Having previously discussed how to build a cycling tool kit from scratch. Now, we’ll look at the larger, more general items and equipment that any well-stocked home workshop should have.
Not everything in this roughly-ordered selection will be necessary for all home mechanics. What you need depends on how much DIY you intend to be doing. There may also be some cycling-specific tools that you should invest in before buying some of the items here.
- Handy essentials for the home workshop
- The right tools for the job: building an affordable home workshop
The first thing you need is a well-lit, ventilated space with access to a power supply — that's a must for any home workshop. Consider the space you have available and prioritise the most important things, tool storage, for example.
Beyond basic tools and a track pump, a workstand (or repair stand) is the greatest addition you can make to your bike servicing set up. It enables you to focus on the task at hand without worrying about the bike toppling over.
Sure, you can flip the bike upside-down to spin the wheel and adjust the brakes and gears, but that just won't suffice for many repairs.
For most home mechanics, a tube clamp stand is the way to go. This sort of workstand allows you to fix bikes with both wheels in place. For this, the Park Tool Home Mechanic PSC-10 is the stand to beat. It can be found reasonably cheaply, its clamp fits nearly every bike, it can be folded down and it’s built to last.
If you have a little more to spend and want a stand that’s easier to fold and carry (to races, for example), the Feedback Sports Pro-Elite is my pick.
A workbench should be solid enough for you to smack stuff on it, spill oil on it, support your weight and withstand years of abuse. So despite what it might say on the box, simple snap-together plywood shelving units do not make a good workbench.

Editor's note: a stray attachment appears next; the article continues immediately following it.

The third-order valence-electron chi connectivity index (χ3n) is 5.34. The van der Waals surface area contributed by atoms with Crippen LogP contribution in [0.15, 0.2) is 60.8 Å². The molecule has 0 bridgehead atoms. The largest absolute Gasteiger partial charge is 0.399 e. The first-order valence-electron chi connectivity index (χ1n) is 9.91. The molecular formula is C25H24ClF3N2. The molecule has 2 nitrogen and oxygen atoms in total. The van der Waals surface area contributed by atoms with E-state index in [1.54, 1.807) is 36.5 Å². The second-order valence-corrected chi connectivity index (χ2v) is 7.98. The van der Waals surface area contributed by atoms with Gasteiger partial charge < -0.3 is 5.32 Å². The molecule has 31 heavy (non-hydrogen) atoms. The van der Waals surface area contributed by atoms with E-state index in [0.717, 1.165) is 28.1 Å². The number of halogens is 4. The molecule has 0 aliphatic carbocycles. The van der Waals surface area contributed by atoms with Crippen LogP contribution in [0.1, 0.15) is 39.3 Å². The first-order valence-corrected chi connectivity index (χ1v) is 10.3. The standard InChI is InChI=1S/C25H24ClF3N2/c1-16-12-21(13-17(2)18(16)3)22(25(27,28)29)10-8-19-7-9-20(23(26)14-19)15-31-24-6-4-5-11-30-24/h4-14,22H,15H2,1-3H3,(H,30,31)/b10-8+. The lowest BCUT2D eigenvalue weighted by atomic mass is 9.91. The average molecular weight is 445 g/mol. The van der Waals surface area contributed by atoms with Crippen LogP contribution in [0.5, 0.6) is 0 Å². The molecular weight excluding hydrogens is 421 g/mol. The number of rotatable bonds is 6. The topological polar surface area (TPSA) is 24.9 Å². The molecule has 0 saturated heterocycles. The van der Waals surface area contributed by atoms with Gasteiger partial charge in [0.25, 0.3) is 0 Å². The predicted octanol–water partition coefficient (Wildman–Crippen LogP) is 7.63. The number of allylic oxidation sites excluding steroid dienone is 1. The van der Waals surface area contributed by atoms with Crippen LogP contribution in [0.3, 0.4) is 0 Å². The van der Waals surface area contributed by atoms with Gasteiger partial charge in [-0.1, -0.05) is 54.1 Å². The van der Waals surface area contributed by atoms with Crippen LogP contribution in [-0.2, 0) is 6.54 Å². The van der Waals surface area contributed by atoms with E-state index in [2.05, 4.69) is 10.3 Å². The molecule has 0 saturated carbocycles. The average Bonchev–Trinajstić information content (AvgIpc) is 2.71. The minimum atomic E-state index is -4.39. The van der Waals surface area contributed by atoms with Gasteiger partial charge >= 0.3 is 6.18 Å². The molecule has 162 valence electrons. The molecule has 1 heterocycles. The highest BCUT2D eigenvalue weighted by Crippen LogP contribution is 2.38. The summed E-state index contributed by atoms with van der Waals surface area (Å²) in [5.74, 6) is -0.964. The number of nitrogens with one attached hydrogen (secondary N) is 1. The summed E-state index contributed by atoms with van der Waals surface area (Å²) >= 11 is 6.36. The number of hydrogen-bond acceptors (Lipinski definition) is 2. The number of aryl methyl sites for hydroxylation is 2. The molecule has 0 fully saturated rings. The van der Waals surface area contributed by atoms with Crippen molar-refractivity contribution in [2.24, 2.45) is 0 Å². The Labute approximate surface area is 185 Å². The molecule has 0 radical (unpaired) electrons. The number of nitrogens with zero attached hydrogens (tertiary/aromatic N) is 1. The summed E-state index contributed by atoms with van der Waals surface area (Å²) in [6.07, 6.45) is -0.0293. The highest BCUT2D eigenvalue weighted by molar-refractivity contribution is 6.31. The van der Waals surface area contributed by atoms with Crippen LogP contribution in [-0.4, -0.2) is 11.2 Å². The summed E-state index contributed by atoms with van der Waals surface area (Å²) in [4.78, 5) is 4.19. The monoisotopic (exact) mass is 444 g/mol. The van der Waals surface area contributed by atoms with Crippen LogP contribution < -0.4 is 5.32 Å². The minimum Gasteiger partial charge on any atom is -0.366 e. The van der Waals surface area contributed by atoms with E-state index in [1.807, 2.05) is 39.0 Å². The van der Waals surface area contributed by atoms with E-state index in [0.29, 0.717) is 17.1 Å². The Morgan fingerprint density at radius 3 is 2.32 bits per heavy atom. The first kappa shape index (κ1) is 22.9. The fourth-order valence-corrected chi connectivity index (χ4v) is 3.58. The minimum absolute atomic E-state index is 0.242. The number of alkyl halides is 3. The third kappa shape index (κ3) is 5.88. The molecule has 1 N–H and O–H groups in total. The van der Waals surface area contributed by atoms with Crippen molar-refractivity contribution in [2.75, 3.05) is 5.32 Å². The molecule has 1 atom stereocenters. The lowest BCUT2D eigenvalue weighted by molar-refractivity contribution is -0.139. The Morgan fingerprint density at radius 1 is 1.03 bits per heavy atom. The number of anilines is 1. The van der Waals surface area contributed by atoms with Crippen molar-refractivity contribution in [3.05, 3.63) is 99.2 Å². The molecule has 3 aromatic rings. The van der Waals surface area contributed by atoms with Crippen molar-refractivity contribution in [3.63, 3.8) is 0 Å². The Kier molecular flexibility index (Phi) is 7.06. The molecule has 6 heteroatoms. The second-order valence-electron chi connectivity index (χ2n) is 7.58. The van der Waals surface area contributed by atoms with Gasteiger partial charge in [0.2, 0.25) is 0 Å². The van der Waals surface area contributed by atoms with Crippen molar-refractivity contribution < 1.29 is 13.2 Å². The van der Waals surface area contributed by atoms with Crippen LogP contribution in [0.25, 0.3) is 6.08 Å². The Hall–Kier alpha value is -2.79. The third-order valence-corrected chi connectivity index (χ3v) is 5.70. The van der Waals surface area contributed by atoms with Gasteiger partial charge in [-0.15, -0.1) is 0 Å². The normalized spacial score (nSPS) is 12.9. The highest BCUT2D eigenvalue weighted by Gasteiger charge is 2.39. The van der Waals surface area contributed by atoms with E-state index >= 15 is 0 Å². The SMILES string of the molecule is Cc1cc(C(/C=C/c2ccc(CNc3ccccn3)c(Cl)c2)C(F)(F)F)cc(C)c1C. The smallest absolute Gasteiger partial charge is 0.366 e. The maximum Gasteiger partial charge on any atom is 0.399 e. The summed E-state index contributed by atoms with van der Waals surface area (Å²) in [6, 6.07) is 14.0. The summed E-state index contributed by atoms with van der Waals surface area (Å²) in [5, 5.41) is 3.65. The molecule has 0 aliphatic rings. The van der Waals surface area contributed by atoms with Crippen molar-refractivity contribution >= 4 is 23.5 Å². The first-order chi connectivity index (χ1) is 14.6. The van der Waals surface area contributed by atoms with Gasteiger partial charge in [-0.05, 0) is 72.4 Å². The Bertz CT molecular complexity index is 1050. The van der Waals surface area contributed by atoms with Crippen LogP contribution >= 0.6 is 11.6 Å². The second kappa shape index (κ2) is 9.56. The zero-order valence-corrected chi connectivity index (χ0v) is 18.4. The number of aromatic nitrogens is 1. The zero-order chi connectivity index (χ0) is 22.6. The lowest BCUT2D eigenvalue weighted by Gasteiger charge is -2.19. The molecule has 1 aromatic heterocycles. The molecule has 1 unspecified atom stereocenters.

Ideally, you want a bench that’s at least a 120cm (47in) wide and 60cm (23.6in) deep — this will give you enough space to lay most of a wheel on the bench, work on other large items and still have a vice mounted to it. That said, more bench space is always better, so if you have room for a bigger bench, get one!
Big hardware stores offer pre-built options for workbenches, but a cheaper option is to build your own from wood, or metal if you’re really handy. There are plenty of sites that will provide inspiration for this, such as garagejournal.com.
Repurposing kitchen bench tops and cabinets is another way to find a bargain. I use a steel bench from Ikea that I've modified slightly and reinforced over the years – it’s not perfect, nor the cheapest, but it serves its purpose.
The space under the worktop should serve as storage. Drawers are perfect for keeping small parts in check, but cabinets provide space to keep solvents, cleaners and other bottles.
Solvents, oils and other muck will quickly seep into cheaper unfinished wood surfaces. We recommend building the work surface from something like marine ply, or covering it in stainless steel — both are expensive, but easy to clean and will keep for a long time.
A decent vice bolted to that sturdy workbench will regularly prove useful and should last a lifetime. Fixing bikes rarely calls for an industrial vice and so a reasonable quality 100 or 125mm width vice will do the job.
An Irwin Record is a proven and good value option that’s quite widely available.
Once you’ve got the vice, get yourself a simple set of axle jaws, the ones from Park Tool are good. These will let you safety hold pedal and wheel axles without damaging the threads.
Wheel truing stand